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  • Writer's pictureVarun Garg

Seismic Isolation in Bridge Design #6: Comparison of Seismic Analysis Results

Updated: Apr 25

After exploring the fundamentals and applications of Friction Pendulum Bearings (FPB) in seismic isolation for bridges, it becomes essential to juxtapose these modern techniques against conventional bearing systems. This comparative analysis illuminates the effectiveness, advantages, and potential limitations of using FPB in bridge design, especially in seismically active regions. We'll dissect the seismic analysis results, focusing on shear forces, bending moments, displacement demands, and the overall seismic resilience offered by FPB technology compared to traditional methods.

For a background on this study review Post #1 here.

Comparative Analysis Framework

The comparison between conventional bearing systems and FPB utilizes several key metrics:

  • Shear Forces and Bending Moments: These are fundamental structural responses that significantly affect the design and safety of bridge piers and foundations. By comparing these forces, we gain insights into the structural demands placed on the bridge under seismic loading.

  • Displacement Demands: Seismic isolation aims to manage displacement rather than eliminate it. Understanding how FPB affects displacement demands is crucial for evaluating its performance.

  • Restoring Capability: The ability of the isolation system to return to its original position post-earthquake is a critical measure of resilience.

Results Overview

  • Reduced Seismic Forces: Analysis reveals that FPB significantly reduces seismic forces transmitted to the bridge. This reduction is evident in both shear forces and bending moments, indicating a lower demand on the structural components and potentially leading to cost savings in construction and materials.

  • Increased Displacement: While FPB reduces force demands, it allows for greater displacement. This trade-off is a fundamental aspect of seismic isolation, requiring careful consideration in the design of the superstructure and substructure to accommodate these movements without compromising structural integrity.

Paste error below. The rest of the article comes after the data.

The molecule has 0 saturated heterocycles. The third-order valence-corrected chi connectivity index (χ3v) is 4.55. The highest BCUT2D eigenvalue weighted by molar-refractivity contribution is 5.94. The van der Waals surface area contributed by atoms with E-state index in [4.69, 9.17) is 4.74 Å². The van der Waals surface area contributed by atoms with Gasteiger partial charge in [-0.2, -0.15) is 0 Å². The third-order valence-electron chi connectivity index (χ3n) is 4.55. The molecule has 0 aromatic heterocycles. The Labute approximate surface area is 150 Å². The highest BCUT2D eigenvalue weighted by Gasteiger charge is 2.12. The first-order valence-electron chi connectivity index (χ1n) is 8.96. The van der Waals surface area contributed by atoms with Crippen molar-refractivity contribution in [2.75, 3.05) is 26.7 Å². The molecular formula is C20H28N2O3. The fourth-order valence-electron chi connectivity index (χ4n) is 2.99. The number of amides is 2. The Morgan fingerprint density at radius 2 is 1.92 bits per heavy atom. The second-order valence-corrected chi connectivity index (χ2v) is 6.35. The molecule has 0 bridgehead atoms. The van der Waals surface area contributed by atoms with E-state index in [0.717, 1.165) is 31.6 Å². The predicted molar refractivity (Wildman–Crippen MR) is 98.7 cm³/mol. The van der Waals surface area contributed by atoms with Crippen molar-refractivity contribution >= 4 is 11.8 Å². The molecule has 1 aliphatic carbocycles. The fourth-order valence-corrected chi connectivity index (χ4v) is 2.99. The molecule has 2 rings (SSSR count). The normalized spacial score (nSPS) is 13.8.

• Self-Restoring Capability: The FPB system's inherent design ensures that the bridge returns to its original position after an earthquake, enhancing the structure's resilience and reducing the need for post-event repairs.

Shear Force and Bending Moment Comparison

The seismic analysis using MIDAS Civil software provides detailed insights into the behavior of the bridge under seismic loads. For conventional bearings:

  • Shear Forces: The forces are significantly higher compared to the FPB system, indicating a greater demand on the pier and foundation design to withstand these forces.

  • Bending Moments: Similarly, bending moments are substantially increased in conventional systems, necessitating robust reinforcement to prevent failure

Conversely, with FPB:

  • Shear Forces and Bending Moments: Both are markedly reduced, highlighting the efficacy of FPB in mitigating seismic demands. This reduction can lead to more slender and cost-effective pier designs.

Displacement Demand and Restoring Capability

  • FPB Systems: The analysis indicates increased displacement demands, necessitating design strategies to accommodate these movements. However, the FPB's self-restoring capability ensures the bridge's alignment and functionality post-seismic events, emphasizing the system's resilience.

Friction Pendulum Bearings serve the following main functions:

  • Transmit vertical forces and allow horizontal movements under service conditions

  • Provide lateral flexibility during earthquakes via sliding along the curved surface

  • Dissipate energy through dynamic friction between the sliding surfaces

  • Offer re-centering functionality through design geometry and gravity Courtesy: mageba

Practical Implications

  • Design Considerations: The significant reduction in seismic forces with FPB allows for a more economical design of piers and foundations. However, the increased displacement demands careful integration of expansion joints and flexible connections to accommodate movements.

  • Construction and Maintenance: Reduced force demands may lower construction costs and complexity. Additionally, the self-restoring feature of FPB minimizes maintenance and repair needs after an earthquake, further enhancing the economic benefits of this approach.


The detailed comparison of seismic analysis results between conventional bearing systems and FPB underscores the transformative potential of seismic isolation in bridge design. By significantly reducing seismic forces while managing increased displacements, FPB systems offer a compelling solution for enhancing the seismic resilience of bridges. This analysis not only demonstrates the technical advantages of FPB but also highlights the broader implications for design, construction, and maintenance practices in seismic bridge engineering. As we move forward, the focus will shift to the overall comparison summary, providing a holistic view of the impact of seismic isolation on bridge foundation design.

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